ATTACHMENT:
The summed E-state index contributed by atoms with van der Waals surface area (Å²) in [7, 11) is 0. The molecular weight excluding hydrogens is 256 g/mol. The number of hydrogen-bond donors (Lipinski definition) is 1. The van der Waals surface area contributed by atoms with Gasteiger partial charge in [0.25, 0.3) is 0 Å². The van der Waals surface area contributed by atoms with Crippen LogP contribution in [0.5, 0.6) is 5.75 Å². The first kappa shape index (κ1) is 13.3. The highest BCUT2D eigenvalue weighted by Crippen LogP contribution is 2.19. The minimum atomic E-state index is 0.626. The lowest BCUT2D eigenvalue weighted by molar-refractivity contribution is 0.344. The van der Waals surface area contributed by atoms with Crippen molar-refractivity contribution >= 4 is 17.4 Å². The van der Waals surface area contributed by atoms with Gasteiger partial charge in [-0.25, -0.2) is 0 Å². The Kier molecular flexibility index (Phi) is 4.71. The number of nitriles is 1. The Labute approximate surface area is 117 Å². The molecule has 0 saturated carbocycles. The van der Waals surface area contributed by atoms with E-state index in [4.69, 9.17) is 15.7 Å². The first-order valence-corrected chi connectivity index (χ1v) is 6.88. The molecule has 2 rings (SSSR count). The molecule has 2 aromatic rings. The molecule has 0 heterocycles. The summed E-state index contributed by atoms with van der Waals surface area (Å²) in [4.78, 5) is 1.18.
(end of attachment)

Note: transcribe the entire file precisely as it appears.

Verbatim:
The summed E-state index contributed by atoms with van der Waals surface area (Å²) in [7, 11) is 0. The molecular weight excluding hydrogens is 256 g/mol. The number of hydrogen-bond donors (Lipinski definition) is 1. The van der Waals surface area contributed by atoms with Gasteiger partial charge in [0.25, 0.3) is 0 Å². The van der Waals surface area contributed by atoms with Crippen LogP contribution in [0.5, 0.6) is 5.75 Å². The first kappa shape index (κ1) is 13.3. The highest BCUT2D eigenvalue weighted by Crippen LogP contribution is 2.19. The minimum atomic E-state index is 0.626. The lowest BCUT2D eigenvalue weighted by molar-refractivity contribution is 0.344. The van der Waals surface area contributed by atoms with Crippen molar-refractivity contribution >= 4 is 17.4 Å². The van der Waals surface area contributed by atoms with Gasteiger partial charge in [-0.25, -0.2) is 0 Å². The Kier molecular flexibility index (Phi) is 4.71. The number of nitriles is 1. The Labute approximate surface area is 117 Å². The molecule has 0 saturated carbocycles. The van der Waals surface area contributed by atoms with E-state index in [4.69, 9.17) is 15.7 Å². The first-order valence-corrected chi connectivity index (χ1v) is 6.88. The molecule has 2 rings (SSSR count). The molecule has 2 aromatic rings. The molecule has 0 heterocycles. The summed E-state index contributed by atoms with van der Waals surface area (Å²) in [4.78, 5) is 1.18.